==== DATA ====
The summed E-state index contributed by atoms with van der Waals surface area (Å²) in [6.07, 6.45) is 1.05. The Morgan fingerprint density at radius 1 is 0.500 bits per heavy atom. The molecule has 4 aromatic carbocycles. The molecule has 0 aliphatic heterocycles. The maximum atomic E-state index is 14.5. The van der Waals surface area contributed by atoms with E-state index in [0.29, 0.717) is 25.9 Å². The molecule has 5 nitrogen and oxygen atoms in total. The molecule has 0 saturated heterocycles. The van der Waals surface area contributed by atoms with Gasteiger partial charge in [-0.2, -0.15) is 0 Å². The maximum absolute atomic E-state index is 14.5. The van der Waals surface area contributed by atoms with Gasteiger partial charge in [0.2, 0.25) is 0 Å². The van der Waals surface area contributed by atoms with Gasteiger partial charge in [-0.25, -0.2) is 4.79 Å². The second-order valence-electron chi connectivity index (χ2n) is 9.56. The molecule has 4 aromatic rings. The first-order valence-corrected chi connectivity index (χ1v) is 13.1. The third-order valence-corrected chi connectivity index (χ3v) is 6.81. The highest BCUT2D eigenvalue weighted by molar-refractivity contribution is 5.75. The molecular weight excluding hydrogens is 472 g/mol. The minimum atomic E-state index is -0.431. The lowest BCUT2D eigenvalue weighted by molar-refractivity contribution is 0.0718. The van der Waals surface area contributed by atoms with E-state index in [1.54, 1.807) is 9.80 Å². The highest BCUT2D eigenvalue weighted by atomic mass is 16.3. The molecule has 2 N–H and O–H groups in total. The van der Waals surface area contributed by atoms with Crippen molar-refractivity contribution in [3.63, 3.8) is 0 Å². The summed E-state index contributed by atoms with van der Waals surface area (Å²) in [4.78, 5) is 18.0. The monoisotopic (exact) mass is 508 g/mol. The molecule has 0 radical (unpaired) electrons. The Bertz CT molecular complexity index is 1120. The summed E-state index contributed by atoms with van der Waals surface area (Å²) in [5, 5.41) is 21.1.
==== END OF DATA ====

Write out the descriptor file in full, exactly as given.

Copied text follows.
The summed E-state index contributed by atoms with van der Waals surface area (Å²) in [6.07, 6.45) is 1.05. The Morgan fingerprint density at radius 1 is 0.500 bits per heavy atom. The molecule has 4 aromatic carbocycles. The molecule has 0 aliphatic heterocycles. The maximum atomic E-state index is 14.5. The van der Waals surface area contributed by atoms with E-state index in [0.29, 0.717) is 25.9 Å². The molecule has 5 nitrogen and oxygen atoms in total. The molecule has 0 saturated heterocycles. The van der Waals surface area contributed by atoms with Gasteiger partial charge in [-0.2, -0.15) is 0 Å². The maximum absolute atomic E-state index is 14.5. The van der Waals surface area contributed by atoms with Gasteiger partial charge in [0.2, 0.25) is 0 Å². The van der Waals surface area contributed by atoms with Gasteiger partial charge in [-0.25, -0.2) is 4.79 Å². The second-order valence-electron chi connectivity index (χ2n) is 9.56. The molecule has 4 aromatic rings. The first-order valence-corrected chi connectivity index (χ1v) is 13.1. The third-order valence-corrected chi connectivity index (χ3v) is 6.81. The highest BCUT2D eigenvalue weighted by molar-refractivity contribution is 5.75. The molecular weight excluding hydrogens is 472 g/mol. The minimum atomic E-state index is -0.431. The lowest BCUT2D eigenvalue weighted by molar-refractivity contribution is 0.0718. The van der Waals surface area contributed by atoms with E-state index in [1.54, 1.807) is 9.80 Å². The highest BCUT2D eigenvalue weighted by atomic mass is 16.3. The molecule has 2 N–H and O–H groups in total. The van der Waals surface area contributed by atoms with Crippen molar-refractivity contribution in [3.63, 3.8) is 0 Å². The summed E-state index contributed by atoms with van der Waals surface area (Å²) in [4.78, 5) is 18.0. The monoisotopic (exact) mass is 508 g/mol. The molecule has 0 radical (unpaired) electrons. The Bertz CT molecular complexity index is 1120. The summed E-state index contributed by atoms with van der Waals surface area (Å²) in [5, 5.41) is 21.1.